In the 1996 presidential election, Clinton was re-elected, receiving 49.2 percent of the popular vote over Republican Bob Dole (40.7 percent of the popular vote) and Reform candidate Ross Perot (8.4 percent of the popular vote). Clinton received 379 of the Electoral College votes, with Dole receiving 159 electoral votes. He became the first Democratic incumbent since Lyndon B. Johnson to be elected to a second term and the first Democrat since Franklin D. Roosevelt to be elected president more than once.
Second term (1997–2001)
In the January 1997, State of the Union address, Clinton proposed a new initiative to provide health coverage to up to five million children. Senators Ted Kennedy—a Democrat—and Orrin Hatch—a Republican—teamed up with Hillary Rodham Clinton and her staff in 1997, and succeeded in passing legislation forming the State Children’s Health Insurance Program (SCHIP), the largest (successful) health care reform in the years of the Clinton Presidency. That year, Hillary Clinton shepherded through Congress the Adoption and Safe Families Act and two years later she succeeded in helping pass the Foster Care Independence Act. Bill Clinton negotiated the passage of the Balanced Budget Act of 1997 by the Republican Congress. In October 1997, he announced he was getting hearing aids, due to hearing loss attributed to his age, and his time spent as a musician in his youth. In 1999, he signed into law the Financial Services Modernization Act also known as the Gramm–Leach–Bliley Act, which repealed the part of the Glass–Steagall Act that had prohibited a bank from offering a full range of investment, commercial banking, and insurance services since its enactment in 1933.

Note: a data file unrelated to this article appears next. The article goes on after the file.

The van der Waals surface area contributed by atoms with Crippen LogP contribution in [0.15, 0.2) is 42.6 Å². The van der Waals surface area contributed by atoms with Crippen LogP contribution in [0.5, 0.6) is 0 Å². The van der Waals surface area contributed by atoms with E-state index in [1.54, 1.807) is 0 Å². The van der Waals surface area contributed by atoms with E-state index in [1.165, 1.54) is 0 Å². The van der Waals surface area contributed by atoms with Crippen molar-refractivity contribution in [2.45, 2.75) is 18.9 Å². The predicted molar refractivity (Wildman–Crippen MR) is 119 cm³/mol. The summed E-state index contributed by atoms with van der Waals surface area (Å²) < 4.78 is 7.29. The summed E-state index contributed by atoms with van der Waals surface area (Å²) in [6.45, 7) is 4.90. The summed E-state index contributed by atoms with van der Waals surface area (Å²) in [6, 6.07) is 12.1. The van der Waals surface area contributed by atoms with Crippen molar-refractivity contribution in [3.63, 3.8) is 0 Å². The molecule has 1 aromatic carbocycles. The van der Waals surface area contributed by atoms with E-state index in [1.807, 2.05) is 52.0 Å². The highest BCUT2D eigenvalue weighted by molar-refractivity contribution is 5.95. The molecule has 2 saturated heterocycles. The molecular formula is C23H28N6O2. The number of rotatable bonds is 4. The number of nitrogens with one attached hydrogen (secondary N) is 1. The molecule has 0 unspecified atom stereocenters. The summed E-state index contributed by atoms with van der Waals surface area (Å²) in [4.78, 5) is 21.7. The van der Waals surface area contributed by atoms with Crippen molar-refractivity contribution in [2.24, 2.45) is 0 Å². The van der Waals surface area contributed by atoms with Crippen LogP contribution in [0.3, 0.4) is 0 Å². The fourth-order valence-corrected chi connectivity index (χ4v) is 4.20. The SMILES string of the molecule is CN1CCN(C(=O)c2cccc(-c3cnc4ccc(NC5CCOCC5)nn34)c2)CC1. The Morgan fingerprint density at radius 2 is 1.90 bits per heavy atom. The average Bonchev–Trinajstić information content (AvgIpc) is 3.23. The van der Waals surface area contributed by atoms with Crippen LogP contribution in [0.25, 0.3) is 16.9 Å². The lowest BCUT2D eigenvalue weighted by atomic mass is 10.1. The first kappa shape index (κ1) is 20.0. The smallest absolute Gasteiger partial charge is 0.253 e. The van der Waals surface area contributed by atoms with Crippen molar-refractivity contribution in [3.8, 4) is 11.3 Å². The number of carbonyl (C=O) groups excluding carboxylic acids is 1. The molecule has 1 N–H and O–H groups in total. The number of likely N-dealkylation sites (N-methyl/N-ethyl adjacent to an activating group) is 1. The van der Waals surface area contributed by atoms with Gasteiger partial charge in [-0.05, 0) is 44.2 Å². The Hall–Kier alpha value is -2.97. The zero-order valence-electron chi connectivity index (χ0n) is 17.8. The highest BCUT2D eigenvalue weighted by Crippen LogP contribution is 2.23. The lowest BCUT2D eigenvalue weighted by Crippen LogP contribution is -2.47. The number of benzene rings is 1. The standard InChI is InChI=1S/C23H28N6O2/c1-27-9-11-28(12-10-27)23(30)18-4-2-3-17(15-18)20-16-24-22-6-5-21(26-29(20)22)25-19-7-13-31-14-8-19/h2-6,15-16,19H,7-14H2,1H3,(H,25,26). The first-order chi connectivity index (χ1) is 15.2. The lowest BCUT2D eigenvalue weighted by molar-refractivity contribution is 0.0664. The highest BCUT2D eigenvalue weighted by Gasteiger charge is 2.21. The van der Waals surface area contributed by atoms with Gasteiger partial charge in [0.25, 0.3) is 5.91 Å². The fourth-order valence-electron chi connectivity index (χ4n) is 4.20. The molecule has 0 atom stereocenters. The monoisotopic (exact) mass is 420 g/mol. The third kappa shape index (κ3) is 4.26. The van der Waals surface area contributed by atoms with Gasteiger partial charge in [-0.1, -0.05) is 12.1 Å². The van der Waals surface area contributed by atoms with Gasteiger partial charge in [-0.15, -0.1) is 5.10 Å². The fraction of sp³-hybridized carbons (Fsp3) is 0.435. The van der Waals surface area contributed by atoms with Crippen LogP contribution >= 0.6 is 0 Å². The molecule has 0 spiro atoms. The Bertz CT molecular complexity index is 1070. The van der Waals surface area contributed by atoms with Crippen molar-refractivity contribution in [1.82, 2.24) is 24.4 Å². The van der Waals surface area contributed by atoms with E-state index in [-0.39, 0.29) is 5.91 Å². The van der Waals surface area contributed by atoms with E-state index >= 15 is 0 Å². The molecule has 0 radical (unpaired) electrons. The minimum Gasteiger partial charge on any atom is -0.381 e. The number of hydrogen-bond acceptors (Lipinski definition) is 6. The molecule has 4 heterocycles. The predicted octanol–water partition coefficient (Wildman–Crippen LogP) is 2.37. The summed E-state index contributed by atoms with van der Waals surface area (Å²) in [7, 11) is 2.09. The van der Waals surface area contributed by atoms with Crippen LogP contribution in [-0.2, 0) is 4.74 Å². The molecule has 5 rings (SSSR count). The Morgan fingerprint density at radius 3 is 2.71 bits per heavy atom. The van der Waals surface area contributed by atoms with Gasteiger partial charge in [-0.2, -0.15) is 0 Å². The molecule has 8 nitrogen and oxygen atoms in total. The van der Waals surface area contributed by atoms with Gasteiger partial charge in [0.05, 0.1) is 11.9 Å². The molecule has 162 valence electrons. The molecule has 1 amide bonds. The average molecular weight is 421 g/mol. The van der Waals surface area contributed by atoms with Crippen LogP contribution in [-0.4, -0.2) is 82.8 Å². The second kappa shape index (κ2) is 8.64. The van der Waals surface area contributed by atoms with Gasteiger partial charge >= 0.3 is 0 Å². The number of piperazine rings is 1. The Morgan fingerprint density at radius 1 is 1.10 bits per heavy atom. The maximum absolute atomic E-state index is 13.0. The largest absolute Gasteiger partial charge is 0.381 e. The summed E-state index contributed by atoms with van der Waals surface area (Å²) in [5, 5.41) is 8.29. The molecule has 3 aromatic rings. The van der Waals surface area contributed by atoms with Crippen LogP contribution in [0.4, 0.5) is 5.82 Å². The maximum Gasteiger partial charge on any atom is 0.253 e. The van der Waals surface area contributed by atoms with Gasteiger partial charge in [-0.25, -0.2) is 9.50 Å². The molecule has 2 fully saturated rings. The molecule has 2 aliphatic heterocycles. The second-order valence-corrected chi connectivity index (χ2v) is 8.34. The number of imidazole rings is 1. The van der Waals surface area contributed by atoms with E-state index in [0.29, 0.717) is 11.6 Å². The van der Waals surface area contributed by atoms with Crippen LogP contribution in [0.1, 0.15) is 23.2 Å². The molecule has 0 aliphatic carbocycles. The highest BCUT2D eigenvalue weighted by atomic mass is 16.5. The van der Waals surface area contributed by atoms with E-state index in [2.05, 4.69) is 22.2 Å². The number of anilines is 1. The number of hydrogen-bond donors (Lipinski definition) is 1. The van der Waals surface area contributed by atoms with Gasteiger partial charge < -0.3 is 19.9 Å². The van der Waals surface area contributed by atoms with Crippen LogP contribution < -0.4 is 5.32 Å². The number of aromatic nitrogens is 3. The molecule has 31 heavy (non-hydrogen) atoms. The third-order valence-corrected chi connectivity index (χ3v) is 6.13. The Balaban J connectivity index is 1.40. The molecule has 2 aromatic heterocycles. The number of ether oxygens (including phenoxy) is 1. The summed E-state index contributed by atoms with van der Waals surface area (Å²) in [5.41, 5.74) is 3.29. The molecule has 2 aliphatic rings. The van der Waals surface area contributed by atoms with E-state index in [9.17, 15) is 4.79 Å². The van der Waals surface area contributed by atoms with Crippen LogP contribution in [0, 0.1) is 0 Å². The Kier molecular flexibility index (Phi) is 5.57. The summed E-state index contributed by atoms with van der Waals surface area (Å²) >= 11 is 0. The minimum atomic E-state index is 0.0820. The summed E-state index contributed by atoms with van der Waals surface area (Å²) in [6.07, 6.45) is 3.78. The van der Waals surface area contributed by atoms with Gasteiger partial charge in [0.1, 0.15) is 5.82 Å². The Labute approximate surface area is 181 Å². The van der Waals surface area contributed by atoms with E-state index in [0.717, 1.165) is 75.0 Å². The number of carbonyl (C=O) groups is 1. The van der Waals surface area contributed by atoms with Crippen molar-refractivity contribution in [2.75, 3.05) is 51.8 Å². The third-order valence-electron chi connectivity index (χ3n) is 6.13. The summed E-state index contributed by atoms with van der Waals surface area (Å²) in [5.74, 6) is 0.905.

Impeachment and acquittal
Clinton was impeached on December 19, 1998 by the House of Representatives. The House voted 228–206 to impeach him for perjury to a grand jury and voted 221–212 to impeach him for obstruction of justice. Clinton was only the second U.S. president (after Andrew Johnson) to be impeached. Impeachment proceedings were based on allegations that Clinton had illegally lied about and covered up his relationship with 22-year-old White House (and later Department of Defense) employee Monica Lewinsky. After the Starr Report was submitted to the House providing what it termed “substantial and credible information that President Clinton Committed Acts that May Constitute Grounds for an Impeachment”, the House began impeachment hearings against Clinton before the mid-term elections. To hold impeachment proceedings, the Republican leadership called a lame-duck session in December 1998.